A battery ETC for system applications demands speed and accuracy. In some cases, it demands real-time or close to real-time performance with compromised accuracy. In other cases, it requires improved accuracy at the cost of speed.
For example, a system integration engineer may need a battery ETC model to drive the entire electric powertrain system or a subset of it at close to real-time performance. The battery analysis, being a component in the entire system, cannot be allowed to consume more than its share of computational resources. For the entire system model to function at an acceptable speed, the battery module or even entire battery pack may be lumped into one single battery ETC. In such a scaled battery model, there is only one set of electrical parameters for the entire pack; for instance, there is one state-of-charge (SoC) value to represent the entire pack and perhaps one temperature for each battery module or even for the pack.
For battery management system (BMS) designers, on the other hand, a detailed battery ETC model is required to test the battery BMS algorithm (see “Using Ansys MBSE Solutions for Battery Management System Applications”). The battery ETC model would need to accurately capture the temperature for each cell to be able to make sure that cell-to-cell temperature variation is lower than the acceptable level. Such a battery ETC model would also need to monitor electrical performance, for instance the SoC, for each cell. As a result, it would demand a completely discretized pack ETC model.
The above examples represent two extreme cases, but there are many applications that demand a level of discretization somewhere in the middle. A methodology for battery pack–level ETC should offer the flexibility to satisfy the requirements of both extreme cases and everything in between. Ansys has developed a methodology to accommodate all of them.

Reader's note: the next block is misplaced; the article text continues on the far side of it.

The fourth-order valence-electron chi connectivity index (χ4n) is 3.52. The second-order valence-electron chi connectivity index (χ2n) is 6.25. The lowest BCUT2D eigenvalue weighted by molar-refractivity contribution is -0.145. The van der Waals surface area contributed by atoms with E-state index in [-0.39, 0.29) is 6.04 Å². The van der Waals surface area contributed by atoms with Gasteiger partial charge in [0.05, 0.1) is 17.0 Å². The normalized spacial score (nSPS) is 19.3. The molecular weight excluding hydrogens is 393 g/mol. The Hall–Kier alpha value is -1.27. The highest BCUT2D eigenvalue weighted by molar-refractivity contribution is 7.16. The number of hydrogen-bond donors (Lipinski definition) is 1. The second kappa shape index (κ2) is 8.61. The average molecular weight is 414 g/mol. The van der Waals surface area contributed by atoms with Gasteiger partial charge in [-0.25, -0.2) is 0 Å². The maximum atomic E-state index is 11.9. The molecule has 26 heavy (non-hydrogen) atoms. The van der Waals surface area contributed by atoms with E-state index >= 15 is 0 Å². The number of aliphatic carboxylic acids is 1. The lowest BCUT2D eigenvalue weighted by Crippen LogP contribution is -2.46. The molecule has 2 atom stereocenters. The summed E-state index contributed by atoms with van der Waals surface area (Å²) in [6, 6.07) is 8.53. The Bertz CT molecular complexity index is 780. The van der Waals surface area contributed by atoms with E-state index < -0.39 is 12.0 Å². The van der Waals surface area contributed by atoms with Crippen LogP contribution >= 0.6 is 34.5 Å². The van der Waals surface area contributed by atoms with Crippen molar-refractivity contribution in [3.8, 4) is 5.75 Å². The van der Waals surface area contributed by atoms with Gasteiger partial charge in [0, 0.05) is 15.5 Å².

To demonstrate the methodology, Ansys engineers start with a proposed battery pack ETC model that consists of an electrical part and a thermal part. The electrical part uses the battery ECM model with different levels of discretization. The thermal part uses ROMs calibrated from high-fidelity CFD results. The ROMs also provide a different level of discretization. The cooling effect of each module is modeled using heat transfer coefficients (HTCs).
The battery ECM is an industry standard for simulating battery electrical performance. A battery ECM can be used at the battery cell, module and pack levels to predict battery range, peak power and drive-cycle performance. Ansys Twin Builder provides a wizard to help customers build a battery ECM. The ECM from Ansys Twin Builder could be state of charge, temperature, discharge/charge and rate dependent. The wizard builds the cell-level ECM typically from hybrid pulse power characterization (HPPC) data. It could also build a cell-level ECM from customer parameters. The ECM from Twin Builder accommodates both 4P (one resistor–capacitor) and 6P (two RCs) types of ECM models. The wizard can also build a module-level ECM from a cell-level ECM given a module configuration of mSnP. (A battery module consists of n parallel branches with each branch having m cells.) At the module level, the wizard builds a discretized version for BMS applications in which detailed information for each cell is necessary, or a scaled version for system integration applications in which fast simulation is important. An engineer can complete a pack ECM in just a few minutes using Twin Builder.